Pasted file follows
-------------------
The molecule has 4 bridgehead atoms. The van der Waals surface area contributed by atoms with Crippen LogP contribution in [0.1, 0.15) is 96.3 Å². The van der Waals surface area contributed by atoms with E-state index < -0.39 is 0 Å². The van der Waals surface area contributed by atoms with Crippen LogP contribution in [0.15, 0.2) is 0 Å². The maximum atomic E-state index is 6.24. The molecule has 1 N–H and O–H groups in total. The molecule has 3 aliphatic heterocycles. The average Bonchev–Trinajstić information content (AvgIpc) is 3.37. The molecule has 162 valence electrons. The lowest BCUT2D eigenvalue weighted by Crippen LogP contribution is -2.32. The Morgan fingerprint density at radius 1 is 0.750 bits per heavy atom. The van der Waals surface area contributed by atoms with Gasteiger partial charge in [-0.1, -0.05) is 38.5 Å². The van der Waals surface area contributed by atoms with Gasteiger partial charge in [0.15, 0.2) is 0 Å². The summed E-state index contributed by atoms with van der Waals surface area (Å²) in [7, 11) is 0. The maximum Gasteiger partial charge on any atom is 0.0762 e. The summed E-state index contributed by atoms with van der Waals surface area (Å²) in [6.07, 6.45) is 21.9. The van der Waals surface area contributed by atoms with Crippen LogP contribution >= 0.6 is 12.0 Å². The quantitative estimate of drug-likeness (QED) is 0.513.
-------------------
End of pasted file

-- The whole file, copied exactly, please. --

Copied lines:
The molecule has 4 bridgehead atoms. The van der Waals surface area contributed by atoms with Crippen LogP contribution in [0.1, 0.15) is 96.3 Å². The van der Waals surface area contributed by atoms with E-state index < -0.39 is 0 Å². The van der Waals surface area contributed by atoms with Crippen LogP contribution in [0.15, 0.2) is 0 Å². The maximum atomic E-state index is 6.24. The molecule has 1 N–H and O–H groups in total. The molecule has 3 aliphatic heterocycles. The average Bonchev–Trinajstić information content (AvgIpc) is 3.37. The molecule has 162 valence electrons. The lowest BCUT2D eigenvalue weighted by Crippen LogP contribution is -2.32. The Morgan fingerprint density at radius 1 is 0.750 bits per heavy atom. The van der Waals surface area contributed by atoms with Gasteiger partial charge in [-0.1, -0.05) is 38.5 Å². The van der Waals surface area contributed by atoms with Gasteiger partial charge in [0.15, 0.2) is 0 Å². The summed E-state index contributed by atoms with van der Waals surface area (Å²) in [7, 11) is 0. The maximum Gasteiger partial charge on any atom is 0.0762 e. The summed E-state index contributed by atoms with van der Waals surface area (Å²) in [6.07, 6.45) is 21.9. The van der Waals surface area contributed by atoms with Crippen LogP contribution >= 0.6 is 12.0 Å². The quantitative estimate of drug-likeness (QED) is 0.513.